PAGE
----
From the “Main” portion, our group opted for the smoked sweet corn risotto with goat cheese ($17), and the Pitman Farms Duck Breast served with collard greens, guanciale and Peruano beans ($32). The duck was outstanding, but with six bite-sized pieces, I think one person could eat it as a main course.
New small plates and utensils are changed out with each course. The small plates are brought to the table in a cigar box (sans cigars). Tracy can’t live without olive oil and fleur de sel, both of which were used to significant effect. While it is recommended that everything is shared, other than a few of the appetizers, many of these dishes could easily be eaten by one person.
For dessert, we shared Union’s “Signature Dessert”…Olive oil cake with salted honeycomb gelato (above). The previous week when I was at a UCLA football game (back when they were still good), someone overheard me talking about our upcoming reservation at Union, and they highly recommended the olive oil cake. It was good but not nearly as good as the other two desserts we inhaled.
We also ordered Gianduja Chocolate Budino (cocoa nib, truffle salt, Ligurian olive oil) and a Bay Leaf Pannacotta with berries, balsamic and basil.
The Gianduja Chocolate Budino (recommended by Joey) was served in a small jar. It was outstanding! Gianduja is a European style of chocolate made from chocolate and nut paste. It was a thick chocolate pudding with cocoa nibs topped with a brownie. I believe scrumptious would not be overstating this dessert.
To be honest, we were skeptical of the bay leaf pannacotta, but Joey assured us it was delicious (and he’s never lied to us before). Joey was spot on because the bay leaf flavor worked well with the berries. It was another winning dish.
A few weeks later we returned to Union to try some of the items we had not tasted (and a couple of “old” favorites) on our previous trip. This time it was a Wednesday night and, as it was previously, the joint was packed. The menu changes daily, which was great as we could try some new things.
Our friends, Paul and Susan, started with the Sunshine Kabocha Squash ($14; delicate squash, gorgonzola dolce, sage, and pomegranate). While Paul greatly enjoyed it, Susan thought it was a tad “gourdy.” I stole a healthy portion of this dish and thought it was wonderful, although I did not tell Susan she was out of her gourd.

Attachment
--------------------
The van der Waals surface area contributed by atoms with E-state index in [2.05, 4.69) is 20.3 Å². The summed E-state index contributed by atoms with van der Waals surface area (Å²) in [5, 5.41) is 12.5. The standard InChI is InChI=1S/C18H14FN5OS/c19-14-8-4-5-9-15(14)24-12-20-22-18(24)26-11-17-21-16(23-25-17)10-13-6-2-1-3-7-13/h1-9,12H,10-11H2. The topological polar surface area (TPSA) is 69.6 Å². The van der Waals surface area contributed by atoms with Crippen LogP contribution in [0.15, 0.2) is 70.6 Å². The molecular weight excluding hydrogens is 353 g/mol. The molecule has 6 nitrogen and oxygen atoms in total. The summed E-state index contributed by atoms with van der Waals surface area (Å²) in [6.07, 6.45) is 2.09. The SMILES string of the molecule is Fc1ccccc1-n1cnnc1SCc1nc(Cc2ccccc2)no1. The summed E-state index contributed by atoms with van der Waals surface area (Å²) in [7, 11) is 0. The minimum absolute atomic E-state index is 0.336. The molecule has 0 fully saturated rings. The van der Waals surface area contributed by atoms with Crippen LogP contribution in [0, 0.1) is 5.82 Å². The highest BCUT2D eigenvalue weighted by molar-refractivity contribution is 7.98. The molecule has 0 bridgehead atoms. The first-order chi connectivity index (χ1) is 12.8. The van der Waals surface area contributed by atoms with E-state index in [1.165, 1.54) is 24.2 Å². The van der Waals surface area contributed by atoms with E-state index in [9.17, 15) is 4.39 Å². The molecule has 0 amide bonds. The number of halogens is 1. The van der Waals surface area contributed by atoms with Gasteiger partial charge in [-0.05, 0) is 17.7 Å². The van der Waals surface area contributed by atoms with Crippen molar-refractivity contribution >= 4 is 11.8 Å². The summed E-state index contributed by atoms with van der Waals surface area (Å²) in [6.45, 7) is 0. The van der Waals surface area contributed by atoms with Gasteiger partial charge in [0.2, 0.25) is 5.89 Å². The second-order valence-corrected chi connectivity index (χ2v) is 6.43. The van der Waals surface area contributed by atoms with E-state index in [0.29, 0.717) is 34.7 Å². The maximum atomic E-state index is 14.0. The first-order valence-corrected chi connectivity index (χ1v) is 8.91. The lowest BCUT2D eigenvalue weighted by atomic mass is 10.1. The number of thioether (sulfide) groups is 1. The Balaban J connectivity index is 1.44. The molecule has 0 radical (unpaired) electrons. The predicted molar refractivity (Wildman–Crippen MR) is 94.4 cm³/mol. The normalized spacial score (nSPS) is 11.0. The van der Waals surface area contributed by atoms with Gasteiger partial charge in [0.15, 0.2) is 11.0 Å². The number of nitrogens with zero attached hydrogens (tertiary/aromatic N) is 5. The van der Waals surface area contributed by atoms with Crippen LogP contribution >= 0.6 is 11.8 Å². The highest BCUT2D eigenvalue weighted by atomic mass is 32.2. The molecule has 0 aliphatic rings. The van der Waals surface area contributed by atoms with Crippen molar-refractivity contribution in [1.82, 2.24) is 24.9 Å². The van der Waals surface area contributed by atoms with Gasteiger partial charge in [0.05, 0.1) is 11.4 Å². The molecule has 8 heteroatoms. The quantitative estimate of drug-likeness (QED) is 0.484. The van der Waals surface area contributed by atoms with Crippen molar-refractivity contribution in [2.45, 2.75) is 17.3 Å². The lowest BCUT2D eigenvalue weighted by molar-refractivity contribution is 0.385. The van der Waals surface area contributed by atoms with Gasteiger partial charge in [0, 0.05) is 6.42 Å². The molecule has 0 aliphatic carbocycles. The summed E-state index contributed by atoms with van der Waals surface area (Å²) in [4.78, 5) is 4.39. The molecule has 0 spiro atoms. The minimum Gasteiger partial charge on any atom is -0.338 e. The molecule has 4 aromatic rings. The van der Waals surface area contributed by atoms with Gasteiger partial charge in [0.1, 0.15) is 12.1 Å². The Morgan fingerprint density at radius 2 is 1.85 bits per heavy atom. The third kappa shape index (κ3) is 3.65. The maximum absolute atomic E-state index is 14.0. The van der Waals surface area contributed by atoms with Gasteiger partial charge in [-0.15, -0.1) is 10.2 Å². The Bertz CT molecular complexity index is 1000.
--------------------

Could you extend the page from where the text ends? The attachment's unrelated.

Our totally cool NYC waiter recommended the spaghetti alla chitarra ($17) with San Marzano tomatoes, garlic and Fresno chiles (photo below courtesy of Union). Paul took him up on that recommendation and said it was excellent.
Susan and Tracy both went for the fusilli with pork fennel sausage, spigarello and pecorino-romano cheese ($18). It was stupendous. The sausage, as well as the pastas, ragus, and gelatos, are all made in-house.
I tried the risotto Alla Zucca ($18) with butternut squash, sage, and parmigiana-reggiano and didn’t share it with anyone (no one ever accused me of being a giver at the dinner table). There was a cacio e pepe dish on the menu. I don’t usually pass on cacio e pepe, but this one had White Alba truffles added, which boosted the price to $80…just a tad outside our budget.
Also on the menu (and a dish we saw come out a few times and will definitely order next time) was the Porchetta with Weiser Farms potatoes and salsa verde ($29). It looked really good, and the waiter informed us it has limited availability because it takes 1 1/2 hours to cook. We’re going to get one of these pork dishes someday.
For dessert, Paul and Susan ordered the famous olive oil cake (they loved it) while Tracy and I shared the addictive Gianduja Chocolate Budino. Once again, the desserts shined.
Both of our dinners at Union were fantastic, and to win the MaiTaiTom Restaurant of The Year Award this year it had to be damned good. We were fortunate to dine at many fine dining establishments in 2015. Union barely edged out Redbird in downtown Los Angeles and Little Beast in Eagle Rock.
If you live in the Los Angeles area or plan on visiting, I highly recommend dinner at Union, and don’t forget to make reservations well in advance! A more perfect Union has never been formed, especially one that helps so much with my constitution.
37 E Union Street
Pasadena, CA 91103
Parking: Parking lot on the left side of Union…one-way street (the restaurant will be on the right)
Hours: Monday – Friday 5 p.m. – 11 p.m. • Saturday/Sunday 4 p.m. – 11 p.m.